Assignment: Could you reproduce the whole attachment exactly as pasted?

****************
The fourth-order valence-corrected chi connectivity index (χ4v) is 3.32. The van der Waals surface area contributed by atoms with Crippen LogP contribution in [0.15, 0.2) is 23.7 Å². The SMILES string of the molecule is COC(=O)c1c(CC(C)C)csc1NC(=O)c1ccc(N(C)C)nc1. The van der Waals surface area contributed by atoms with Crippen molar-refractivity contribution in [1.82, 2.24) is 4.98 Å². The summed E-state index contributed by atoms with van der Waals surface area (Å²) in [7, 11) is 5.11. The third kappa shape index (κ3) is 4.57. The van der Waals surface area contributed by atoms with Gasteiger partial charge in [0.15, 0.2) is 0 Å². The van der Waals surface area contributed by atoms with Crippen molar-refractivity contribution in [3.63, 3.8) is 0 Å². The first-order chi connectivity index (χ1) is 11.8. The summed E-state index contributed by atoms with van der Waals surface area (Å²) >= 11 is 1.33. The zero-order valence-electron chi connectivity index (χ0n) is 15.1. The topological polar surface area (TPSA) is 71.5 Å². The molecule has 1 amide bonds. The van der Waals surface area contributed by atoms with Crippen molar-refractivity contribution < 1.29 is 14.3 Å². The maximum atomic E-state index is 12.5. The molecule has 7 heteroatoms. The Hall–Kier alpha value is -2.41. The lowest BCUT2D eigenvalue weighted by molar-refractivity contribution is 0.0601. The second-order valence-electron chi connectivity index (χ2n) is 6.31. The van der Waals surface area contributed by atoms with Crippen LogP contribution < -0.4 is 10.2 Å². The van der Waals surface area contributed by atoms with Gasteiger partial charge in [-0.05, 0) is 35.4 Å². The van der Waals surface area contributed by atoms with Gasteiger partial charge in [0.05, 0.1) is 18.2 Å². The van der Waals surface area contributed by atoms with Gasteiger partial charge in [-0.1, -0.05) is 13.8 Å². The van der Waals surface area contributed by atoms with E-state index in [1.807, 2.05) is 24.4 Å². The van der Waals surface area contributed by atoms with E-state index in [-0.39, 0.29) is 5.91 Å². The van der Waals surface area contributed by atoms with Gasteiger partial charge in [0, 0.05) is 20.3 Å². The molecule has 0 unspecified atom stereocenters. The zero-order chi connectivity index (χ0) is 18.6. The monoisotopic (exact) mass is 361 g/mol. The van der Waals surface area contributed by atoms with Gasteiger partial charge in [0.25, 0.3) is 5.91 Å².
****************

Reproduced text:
The fourth-order valence-corrected chi connectivity index (χ4v) is 3.32. The van der Waals surface area contributed by atoms with Crippen LogP contribution in [0.15, 0.2) is 23.7 Å². The SMILES string of the molecule is COC(=O)c1c(CC(C)C)csc1NC(=O)c1ccc(N(C)C)nc1. The van der Waals surface area contributed by atoms with Crippen molar-refractivity contribution in [1.82, 2.24) is 4.98 Å². The summed E-state index contributed by atoms with van der Waals surface area (Å²) in [7, 11) is 5.11. The third kappa shape index (κ3) is 4.57. The van der Waals surface area contributed by atoms with Gasteiger partial charge in [0.15, 0.2) is 0 Å². The van der Waals surface area contributed by atoms with Crippen molar-refractivity contribution in [3.63, 3.8) is 0 Å². The first-order chi connectivity index (χ1) is 11.8. The summed E-state index contributed by atoms with van der Waals surface area (Å²) >= 11 is 1.33. The zero-order valence-electron chi connectivity index (χ0n) is 15.1. The topological polar surface area (TPSA) is 71.5 Å². The molecule has 1 amide bonds. The van der Waals surface area contributed by atoms with Crippen molar-refractivity contribution < 1.29 is 14.3 Å². The maximum atomic E-state index is 12.5. The molecule has 7 heteroatoms. The Hall–Kier alpha value is -2.41. The lowest BCUT2D eigenvalue weighted by molar-refractivity contribution is 0.0601. The second-order valence-electron chi connectivity index (χ2n) is 6.31. The van der Waals surface area contributed by atoms with Crippen LogP contribution < -0.4 is 10.2 Å². The van der Waals surface area contributed by atoms with Gasteiger partial charge in [-0.05, 0) is 35.4 Å². The van der Waals surface area contributed by atoms with Gasteiger partial charge in [0.05, 0.1) is 18.2 Å². The van der Waals surface area contributed by atoms with Gasteiger partial charge in [-0.1, -0.05) is 13.8 Å². The van der Waals surface area contributed by atoms with E-state index in [1.807, 2.05) is 24.4 Å². The van der Waals surface area contributed by atoms with E-state index in [-0.39, 0.29) is 5.91 Å². The van der Waals surface area contributed by atoms with Gasteiger partial charge in [0, 0.05) is 20.3 Å². The molecule has 0 unspecified atom stereocenters. The zero-order chi connectivity index (χ0) is 18.6. The monoisotopic (exact) mass is 361 g/mol. The van der Waals surface area contributed by atoms with Gasteiger partial charge in [0.25, 0.3) is 5.91 Å².